The Efficacy and Safety of Prokinetic Agents in Critically ill Patients Receiving Enteral Nutrition: A Systematic Review and Meta-analysis of Randomized Trials
CCCF ePoster library. Lewis K. Nov 2, 2016; 151004; 122 Disclosure(s): no
Dr. Kim Lewis
Dr. Kim Lewis
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Topic: Systematic Review, Meta-analysis, or Meta-synthesis

The Efficacy and Safety of Prokinetic Agents in Critically ill Patients Receiving Enteral Nutrition: A Systematic Review and Meta-analysis of Randomized Trials


Lewis, Kimberley1; Alqahtani, Zuhoor2; Waleed Alhazzani1,2
1
Department of Medicine, McMaster University, Hamilton, Canada; 2 Department of Clinical Epidemiology and Biostatistics, McMaster University, Hamilton, Canada
 



Abstract:

Introduction: Impaired tolerance to enteral nutrition is common in critically ill adults (1) as a result of many factors such as medications, hyperglycemia or the disease process itself (2-6). Untreated slow gastric emptying can cause vomiting, aspiration, pneumonia, and inadequate provision of calories (7-12). Despite these risks, enteral feeding is preferred to parenteral nutrition as it is associated with fewer septic complications, decreased bacterial translocation and is cheaper (13-20). Prokinetic agents may improve gastric emptying and reduce the risk of feeding intolerance. The most recent systematic review in this important area was published more than a decade ago (21). Since that time, multiple randomized trails have been published (22-26) and Cisapride has been withdrawn from market (27-30).
 
Objectives: We aim to conduct a systematic review and meta-analysis to determine the efficacy of prokinetic agents in critically ill adults.
 
Methods: We searched MEDLINE, EMBASE, and Cochrane Library. Eligible studies included randomized control trials (RCTs) of critically ill adults admitted to the intensive care unit (ICU) who received metoclopramide, domperidone or erythromycin and reported clinically significant outcomes such as vomiting, aspiration, mortality, length of stay (LOS), diarrhea, post-pyloric feeding tube placement and feeding intolerance. Two independent reviewers screened potentially eligible articles, selected eligible studies, and abstracted data. We calculated pooled relative risk (RR) for dichotomous outcomes and mean differences for continuous outcomes, with the corresponding 95% confidence interval (CI). We assessed the quality of evidence using GRADE methodology (31). We explored heterogeneity between studies by performing predetermined subgroup analyses to investigate whether certain factors influenced treatment effect and assessed statistical heterogeneity using the Chi2 and I2 statistics. We considered Chi2 <0.1 or I2 > 50% as significant heterogeneity (32).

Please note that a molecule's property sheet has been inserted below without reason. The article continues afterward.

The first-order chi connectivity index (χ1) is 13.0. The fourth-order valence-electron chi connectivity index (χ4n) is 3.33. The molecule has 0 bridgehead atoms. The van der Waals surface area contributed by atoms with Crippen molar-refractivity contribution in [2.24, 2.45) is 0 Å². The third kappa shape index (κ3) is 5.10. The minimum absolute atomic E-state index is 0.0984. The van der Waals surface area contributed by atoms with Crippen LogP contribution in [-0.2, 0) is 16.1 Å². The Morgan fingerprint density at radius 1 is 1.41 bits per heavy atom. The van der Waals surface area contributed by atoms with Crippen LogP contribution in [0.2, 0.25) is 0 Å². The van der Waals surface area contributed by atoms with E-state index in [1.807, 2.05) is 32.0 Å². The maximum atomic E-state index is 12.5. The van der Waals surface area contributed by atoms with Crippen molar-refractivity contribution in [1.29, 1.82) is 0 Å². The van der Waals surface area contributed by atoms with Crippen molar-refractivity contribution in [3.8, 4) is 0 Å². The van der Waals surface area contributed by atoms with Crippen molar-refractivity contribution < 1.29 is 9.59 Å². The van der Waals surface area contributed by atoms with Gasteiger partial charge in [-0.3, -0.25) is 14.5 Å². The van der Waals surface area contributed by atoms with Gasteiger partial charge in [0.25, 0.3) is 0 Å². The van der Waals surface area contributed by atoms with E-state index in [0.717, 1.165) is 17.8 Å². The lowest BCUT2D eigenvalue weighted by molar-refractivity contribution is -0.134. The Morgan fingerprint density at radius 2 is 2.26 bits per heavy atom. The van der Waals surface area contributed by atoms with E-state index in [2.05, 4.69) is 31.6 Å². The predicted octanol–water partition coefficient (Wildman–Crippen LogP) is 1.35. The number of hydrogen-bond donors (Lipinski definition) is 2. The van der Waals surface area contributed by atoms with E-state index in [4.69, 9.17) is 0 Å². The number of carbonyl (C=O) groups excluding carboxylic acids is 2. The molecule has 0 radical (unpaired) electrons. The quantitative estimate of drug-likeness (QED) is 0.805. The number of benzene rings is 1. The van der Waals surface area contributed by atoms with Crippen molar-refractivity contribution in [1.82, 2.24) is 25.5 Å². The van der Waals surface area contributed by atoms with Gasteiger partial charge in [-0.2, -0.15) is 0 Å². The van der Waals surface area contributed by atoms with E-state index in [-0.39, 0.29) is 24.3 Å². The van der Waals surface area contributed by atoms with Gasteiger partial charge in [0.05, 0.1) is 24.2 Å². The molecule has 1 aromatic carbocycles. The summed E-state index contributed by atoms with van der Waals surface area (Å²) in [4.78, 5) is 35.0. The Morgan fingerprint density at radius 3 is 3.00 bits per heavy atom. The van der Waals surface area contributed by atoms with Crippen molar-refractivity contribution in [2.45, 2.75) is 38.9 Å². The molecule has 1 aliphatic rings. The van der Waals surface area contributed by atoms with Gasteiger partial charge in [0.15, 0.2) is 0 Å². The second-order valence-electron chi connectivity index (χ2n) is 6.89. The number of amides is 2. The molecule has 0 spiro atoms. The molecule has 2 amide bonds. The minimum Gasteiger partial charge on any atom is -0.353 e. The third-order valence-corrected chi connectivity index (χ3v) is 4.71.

Results: Thirteen RCTs (enrolling 1341 patients) met inclusion criteria (22-26,33-40). We judged two studies to be at high risk (25,45), five to be low risk (25,26,35-37) and six to be unclear (22,23,33,34,38,39). Prokinetic agents significantly reduced feeding intolerance (RR 0.73, 95% CI 0.55, 0.97, P=0.03), with a number needed to treat of 12. Prokinetics also significantly reduced the risk of developing high gastric residual volumes (GRVs) (0.69, 95% CI 0.52, 0.91, P=0.009) and increased the success of post-pyloric feeding tube placement (RR 1.60. 95% CI 1.17, 2.21, P=0.004). There was no statistical improvement in the risk of vomiting, mortality, diarrhea, or intensive care unit (ICU) LOS.  In the subgroup analysis, when comparing prokinetics, erythromycin reduced the amount of feeding intolerance compared to metoclopramide (RR 0.64, 95% CI 0.44, 0.96, P=0.03; RR 1.80, 95% CI 0.43, 7.59, P=0.73, respectively) but did not shorten LOS, decrease mortality, or prevent vomiting and pneumonia.
 
Conclusion: Moderate quality evidence showed that prokinetic agents, particularly erythromycin, reduced feeding intolerance and high GRVs in critically ill patients. However, the impact on other important outcomes such as pneumonia, mortality, ICU LOS and potential side effects of the prokinetics is unclear.  
 


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